LONDON: Haleon, the British consumer healthcare firm spun off by drugs giant GlaxoSmithKline, posted tumbling annual profit Thursday owing to rising costs.
Net profit sank more than a quarter to £1.1 billion ($1.3 billion) last year compared with 2021 when it was part of GSK, Haleon said in a results statement, reports AFP.
Revenue jumped 14 percent to £10.9 billion last year, as it lifted prices to compensate for higher commodity and freight costs as well as unfavourable currency effects.
A strong cold and flu season meanwhile boosted sales of its Theraflu treatment and pain relief drug Panadol.
The results sent Haleon's share price sliding 4.6 percent on London's falling stock market.
"While the business has been grappling with cost inflation, foreign exchange losses and other costs, it has been trying to offset these pressures by raising prices and forward buying," noted Interactive Investor analyst Victoria Scholar.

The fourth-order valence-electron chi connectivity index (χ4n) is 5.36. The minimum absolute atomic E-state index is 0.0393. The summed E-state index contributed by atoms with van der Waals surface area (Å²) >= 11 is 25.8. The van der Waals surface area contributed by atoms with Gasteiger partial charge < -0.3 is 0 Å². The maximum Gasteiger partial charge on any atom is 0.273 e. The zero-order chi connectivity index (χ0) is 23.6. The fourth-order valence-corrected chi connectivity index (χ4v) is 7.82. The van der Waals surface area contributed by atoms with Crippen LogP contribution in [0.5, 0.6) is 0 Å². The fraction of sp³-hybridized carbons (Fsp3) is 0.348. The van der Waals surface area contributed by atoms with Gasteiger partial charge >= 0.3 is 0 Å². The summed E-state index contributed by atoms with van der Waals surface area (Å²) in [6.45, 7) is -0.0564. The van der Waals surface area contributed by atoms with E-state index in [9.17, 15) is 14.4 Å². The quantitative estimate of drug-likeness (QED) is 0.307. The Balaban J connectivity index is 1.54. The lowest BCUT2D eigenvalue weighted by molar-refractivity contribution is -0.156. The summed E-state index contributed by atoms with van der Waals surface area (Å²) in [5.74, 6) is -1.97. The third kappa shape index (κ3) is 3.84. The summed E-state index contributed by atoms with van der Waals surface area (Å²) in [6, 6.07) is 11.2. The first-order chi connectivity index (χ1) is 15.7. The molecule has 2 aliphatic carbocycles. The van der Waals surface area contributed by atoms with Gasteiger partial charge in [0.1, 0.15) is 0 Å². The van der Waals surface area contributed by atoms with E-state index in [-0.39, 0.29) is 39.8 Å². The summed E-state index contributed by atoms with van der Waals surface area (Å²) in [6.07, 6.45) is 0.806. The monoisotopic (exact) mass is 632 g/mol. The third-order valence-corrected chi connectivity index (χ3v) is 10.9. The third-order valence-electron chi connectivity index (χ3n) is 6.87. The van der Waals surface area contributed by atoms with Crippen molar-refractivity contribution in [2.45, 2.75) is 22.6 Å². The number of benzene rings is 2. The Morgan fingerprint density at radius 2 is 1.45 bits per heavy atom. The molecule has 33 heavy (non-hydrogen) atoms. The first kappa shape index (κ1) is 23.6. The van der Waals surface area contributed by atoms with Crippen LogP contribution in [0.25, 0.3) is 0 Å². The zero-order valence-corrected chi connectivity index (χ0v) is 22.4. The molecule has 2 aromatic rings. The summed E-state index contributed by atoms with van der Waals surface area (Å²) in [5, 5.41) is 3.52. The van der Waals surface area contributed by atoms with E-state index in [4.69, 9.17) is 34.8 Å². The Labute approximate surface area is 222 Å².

"However, the risk is that consumers could trade down to cheaper unbranded alternatives instead amid the cost-of-living crisis and falling real wages."
Haleon, whose brands include Centrum multivitamins, Sensodyne toothpaste and anti-inflammatory gel Voltaren, was spun off onto the London stock market last July.
"2022 was an extraordinary year for Haleon, having successfully demerged from GSK to become the first listed company 100-percent focused on consumer health," said chief executive Brian McNamara.
Turning to the outlook, the group forecast revenue growth of between four and six percent this year.